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Jamie Boyd, antonio lopez reche
Cornwall Contemporary, Penzance, Cornwall
1 parade street, queens square, penzance, cornwall, United Kingdom
May 27, 2011 - June 13, 2011


cold white envelope

Jamie Boyd 'cold white envelope' with sculpture by Antonio Lopez Reche

Jamie Boyd

A painter who has been here before and who continues to impress, born in Eastbourne he studied at Eastbourne College of Arts and Technology and at Falmouth College of Art where he gained both a BA (Hons) First Class and an MA Illustration, Authorial Practice, and in the seven or eight years since then he has exhibited extensively and gained a number of awards including an artist residency at Falmouth Docks.

One who adopts a highly individual approach and stance towards his exhibitions – such solo shows as his The Face of Kenya and Swimming in the Shallows seen here in 2009 and 2010 respectively are remembered with pleasure – he calls this one Cold White Envelope, a title which comes from Nick Cave's Love Letter – "I kiss the cold white envelope/I press my lips against her name/Two hundred words we live in hope/The sky hangs heavy with rain."

Mostly figurative with many of the paintings and print works it contains having been based on the theme of anticipation, he says that the works in his Cold White Envelope have "emerged over the course of a year taking inspiration from films, photographs and lyrics, layered with experience, until images took hold".

His bold figures represent the many facets of the human condition and are as fascinating as they are firm.

Antonio Lopez Reche

The Legendary half-man, half-bull Minotaur, fated to be confined in Crete in a labyrinth made by Daedalus, fed on human flesh, and eventually slain by Theseus, has long been subject matter for the artist, but few will have treated him, or it, so impressively or humanely as the Barcelona-born sculptor Antonio Lopez Reche does in his exhibition in Cornwall Contemporary, Penzance.

To say that his sculpture, all 6ft of it or so, dominates proceedings is an understatement.

A piece which not only succeeds because of its size, as well as capturing and transmitting a sense of the power of the Minotaur it also does the same for the pathos of its predicament and leaves you feeling that, if only you had the room, you would quite like to take it away and give it a good home.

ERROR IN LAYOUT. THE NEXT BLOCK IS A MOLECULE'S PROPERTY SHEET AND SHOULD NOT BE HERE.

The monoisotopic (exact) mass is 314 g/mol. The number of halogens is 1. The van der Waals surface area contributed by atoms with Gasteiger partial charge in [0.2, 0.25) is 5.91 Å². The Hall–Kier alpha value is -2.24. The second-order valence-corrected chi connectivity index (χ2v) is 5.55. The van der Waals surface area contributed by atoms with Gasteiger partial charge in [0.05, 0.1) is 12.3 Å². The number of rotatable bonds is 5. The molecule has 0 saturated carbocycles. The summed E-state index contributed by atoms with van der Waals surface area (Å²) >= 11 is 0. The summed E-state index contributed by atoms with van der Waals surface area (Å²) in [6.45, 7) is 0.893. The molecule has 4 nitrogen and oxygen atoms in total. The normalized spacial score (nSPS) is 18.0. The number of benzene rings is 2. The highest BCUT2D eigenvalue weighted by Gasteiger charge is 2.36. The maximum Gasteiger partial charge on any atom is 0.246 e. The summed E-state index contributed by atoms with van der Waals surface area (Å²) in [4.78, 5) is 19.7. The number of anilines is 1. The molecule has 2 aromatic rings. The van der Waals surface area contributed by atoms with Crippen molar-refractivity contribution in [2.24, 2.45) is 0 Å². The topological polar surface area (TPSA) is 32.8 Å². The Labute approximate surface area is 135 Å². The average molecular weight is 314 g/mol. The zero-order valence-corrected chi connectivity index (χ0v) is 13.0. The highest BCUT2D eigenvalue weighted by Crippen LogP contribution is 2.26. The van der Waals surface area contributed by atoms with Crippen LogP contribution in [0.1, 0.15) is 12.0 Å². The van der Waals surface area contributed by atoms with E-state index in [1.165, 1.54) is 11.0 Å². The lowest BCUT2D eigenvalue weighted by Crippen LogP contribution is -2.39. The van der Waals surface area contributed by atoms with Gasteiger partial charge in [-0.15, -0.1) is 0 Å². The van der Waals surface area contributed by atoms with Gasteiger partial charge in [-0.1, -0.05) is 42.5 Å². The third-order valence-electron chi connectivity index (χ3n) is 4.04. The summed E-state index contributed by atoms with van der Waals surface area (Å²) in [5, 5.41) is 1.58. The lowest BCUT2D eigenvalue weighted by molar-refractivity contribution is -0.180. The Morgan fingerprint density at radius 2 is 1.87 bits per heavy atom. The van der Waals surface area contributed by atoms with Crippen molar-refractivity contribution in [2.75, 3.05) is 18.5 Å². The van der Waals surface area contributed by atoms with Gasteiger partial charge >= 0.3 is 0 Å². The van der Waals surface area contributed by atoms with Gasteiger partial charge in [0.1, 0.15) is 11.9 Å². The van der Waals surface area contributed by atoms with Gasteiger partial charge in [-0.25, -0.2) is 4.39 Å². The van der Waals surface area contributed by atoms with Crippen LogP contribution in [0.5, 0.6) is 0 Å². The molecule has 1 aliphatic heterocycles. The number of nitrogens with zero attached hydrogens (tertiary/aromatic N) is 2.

An artist whose work has been described as being "an eclectic incursion into the language of sculpture", Antonio Lopez Reche began his art education and training in the fine arts faculty of the University of Barcelona, and later studied at St Martin's School of Art & Design in London, where he has lived and worked since the mid-1990s.

Although he has exhibited widely throughout the UK, from Cambridge and Corbridge to Newcastle and London, this is the first time he has shown here and, aside from his striking Minotaur, what an impressive debut it is.

A sculptor whose figurative works relates to Mediterranean mythology and folk tales, as it has been said: "They capture the immediacy and rawness of materials such as clay, wax or plaster into bronze, as well as his interest in expressive tool marks and spontaneous modelling. He also has a deep interest in a more conceptual line of work in which, still using mostly bronze casting the repeated reproduction of an object, sometimes created by the artist, sometimes snatched from our immediate daily life, creates a new form. Although these pieces start with the fascination with the chosen object, soon the repetition and organisation of these elements create a new dimension far from the original object."

Whether near or far from his original object, whatever Antonio Lopez Reche does, and in whatever medium, from Ride and Bird Boy to Trotting Horse and Transformed Daphne, his works are something special.

Admission is free, and the works of Jamie Boyd and the sculptor Antonio Lopez Reche and can be seen in Cornwall Contemporary, 1 Parade Street, Queen's Square, Penzance, from 10am to 5pm Monday to Saturday, until June 13.



Posted by Jamie Boyd on 6/7/11 | tags: figurative traditional

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